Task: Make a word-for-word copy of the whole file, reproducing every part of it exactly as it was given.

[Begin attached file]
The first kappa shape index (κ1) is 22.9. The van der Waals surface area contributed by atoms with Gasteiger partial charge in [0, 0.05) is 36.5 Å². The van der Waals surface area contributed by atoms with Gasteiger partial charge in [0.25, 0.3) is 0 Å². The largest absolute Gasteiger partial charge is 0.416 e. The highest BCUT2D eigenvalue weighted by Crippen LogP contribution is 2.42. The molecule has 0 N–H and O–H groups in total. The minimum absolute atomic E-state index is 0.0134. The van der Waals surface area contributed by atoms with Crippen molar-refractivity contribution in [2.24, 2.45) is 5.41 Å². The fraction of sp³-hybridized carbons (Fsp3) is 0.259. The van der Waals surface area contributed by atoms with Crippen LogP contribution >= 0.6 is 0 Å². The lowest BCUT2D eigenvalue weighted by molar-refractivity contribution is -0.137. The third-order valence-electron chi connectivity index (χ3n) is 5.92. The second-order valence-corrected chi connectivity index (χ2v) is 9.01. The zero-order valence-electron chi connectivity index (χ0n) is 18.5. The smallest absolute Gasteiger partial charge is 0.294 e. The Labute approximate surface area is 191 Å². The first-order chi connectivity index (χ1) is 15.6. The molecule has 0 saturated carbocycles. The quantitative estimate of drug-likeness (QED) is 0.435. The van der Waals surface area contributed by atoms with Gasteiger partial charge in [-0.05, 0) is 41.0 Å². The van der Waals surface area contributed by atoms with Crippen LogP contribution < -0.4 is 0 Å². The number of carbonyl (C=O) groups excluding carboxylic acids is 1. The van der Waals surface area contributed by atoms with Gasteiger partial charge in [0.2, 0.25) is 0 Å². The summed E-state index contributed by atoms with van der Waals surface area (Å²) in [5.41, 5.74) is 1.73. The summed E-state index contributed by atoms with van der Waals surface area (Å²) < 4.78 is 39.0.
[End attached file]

The first kappa shape index (κ1) is 22.9. The van der Waals surface area contributed by atoms with Gasteiger partial charge in [0, 0.05) is 36.5 Å². The van der Waals surface area contributed by atoms with Gasteiger partial charge in [0.25, 0.3) is 0 Å². The largest absolute Gasteiger partial charge is 0.416 e. The highest BCUT2D eigenvalue weighted by Crippen LogP contribution is 2.42. The molecule has 0 N–H and O–H groups in total. The minimum absolute atomic E-state index is 0.0134. The van der Waals surface area contributed by atoms with Crippen molar-refractivity contribution in [2.24, 2.45) is 5.41 Å². The fraction of sp³-hybridized carbons (Fsp3) is 0.259. The van der Waals surface area contributed by atoms with Crippen LogP contribution >= 0.6 is 0 Å². The lowest BCUT2D eigenvalue weighted by molar-refractivity contribution is -0.137. The third-order valence-electron chi connectivity index (χ3n) is 5.92. The second-order valence-corrected chi connectivity index (χ2v) is 9.01. The zero-order valence-electron chi connectivity index (χ0n) is 18.5. The smallest absolute Gasteiger partial charge is 0.294 e. The Labute approximate surface area is 191 Å². The first-order chi connectivity index (χ1) is 15.6. The molecule has 0 saturated carbocycles. The quantitative estimate of drug-likeness (QED) is 0.435. The van der Waals surface area contributed by atoms with Gasteiger partial charge in [-0.05, 0) is 41.0 Å². The van der Waals surface area contributed by atoms with Crippen LogP contribution < -0.4 is 0 Å². The number of carbonyl (C=O) groups excluding carboxylic acids is 1. The van der Waals surface area contributed by atoms with Gasteiger partial charge in [0.2, 0.25) is 0 Å². The summed E-state index contributed by atoms with van der Waals surface area (Å²) in [5.41, 5.74) is 1.73. The summed E-state index contributed by atoms with van der Waals surface area (Å²) < 4.78 is 39.0.